My 12 Favorite Games Of All Time: ‘Super Smash Bros. Brawl’

If Ultimate Ninja Storm 3 was the game that got me through my early college years, Super Smash Bros. Brawl was undoubtedly the game that got me through pretty much all of high school. Let me just start by saying that I don’t think Brawl is the best installment in the series, in fact I honestly believe that the games get better with each successive installment. But Brawl is the one that I have the most fond memories of.

As weird as this may sound, I’ve never personally owned a copy of the game. I rented it when it first came out back in 2008 (and many times after that), but I never saw the need to outright buy it because the majority of my other friends had the game, so I had pretty consistent access to it.


I’ll never forget just how cool the opening to Brawl was. The epic song and all of the cool visuals were a nice little taste of the game’s Subspace Emissary. In a first for the series, The Subspace Emissary was a story mode that featured almost the entire cast of the game in a war to save their world. This lead to interesting pairings such as Mario and a new version of Pit from Kid Icarus, Pikachu and Samus, and even something as crazy as Captain Olimar and Captain Falcon from Pikmin and F-Zero respectively.

But besides being the easiest way to unlock all of the characters, The Subspace Emissary also features some amazing cg cutscenes. I don’t know if you’ve ever wanted to see Donkey Kong and Star Fox join forces to defeat a Rayquaza, but Brawl has that and many more moments for you to enjoy. The gameplay of Subspace Emissary may be a standard platformer/beat em’ up affair, but the cutscenes alone make the entire campaign worth it.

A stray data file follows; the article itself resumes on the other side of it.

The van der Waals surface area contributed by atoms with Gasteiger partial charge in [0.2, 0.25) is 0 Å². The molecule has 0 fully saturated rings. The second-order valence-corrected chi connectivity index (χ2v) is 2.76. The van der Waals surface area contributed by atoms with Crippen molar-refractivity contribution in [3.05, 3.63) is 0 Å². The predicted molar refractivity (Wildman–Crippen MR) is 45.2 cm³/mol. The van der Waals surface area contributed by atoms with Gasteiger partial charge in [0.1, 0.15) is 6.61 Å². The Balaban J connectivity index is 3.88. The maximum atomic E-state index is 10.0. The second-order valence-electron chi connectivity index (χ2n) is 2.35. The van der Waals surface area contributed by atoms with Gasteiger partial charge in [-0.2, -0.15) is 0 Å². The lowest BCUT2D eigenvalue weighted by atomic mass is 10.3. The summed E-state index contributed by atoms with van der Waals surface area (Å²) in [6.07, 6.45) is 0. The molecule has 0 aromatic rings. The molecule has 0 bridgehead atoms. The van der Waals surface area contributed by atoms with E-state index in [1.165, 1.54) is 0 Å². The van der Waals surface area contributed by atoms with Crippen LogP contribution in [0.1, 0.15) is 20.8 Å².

Story aside, the obvious draw to this game is the mascot crossover action that the series is best known for. Brawl definitely has flaws, and if I’m playing a Smash Bros. game these days, it’s gonna be Smash 4. But I just have so many precious memories of playing match after match of this game. Between my friend group’s collective Wii consoles, we have well over 1000 hours of total gameplay.

When we weren’t having standard stock matches, we could often be found having 99 man brawls on Final Destination, playing with all random characters, or even playing on some of the janky custom stages that Brawl introduced. Most importantly, we would always jokingly disparage the one friend that always chose Big Blue when it was their turn to pick the stage.


One thing that makes me really nostalgic for Brawl is the fact that I don’t really play video games with my friends anymore. We still play tons of board and deck-building games, but most of them are into competitive multiplayer games like League of Legends and Overwatch, things that I’m personally just not really into.

As such, Brawl reminds me of the times when we would all convene at one person’s house, order pizza, and just play until we fell asleep or our batteries died (we eventually decided that it would be a good idea to invest in rechargeable batteries). Unless I get into some type of competitive game, I don’t really see myself spending as much shared time on a game with my friends, as I did with Super Smash Bros. Brawl. I utterly adore this game, and some of my most treasured memories are intimately linked with it. And it even has Sonic in it!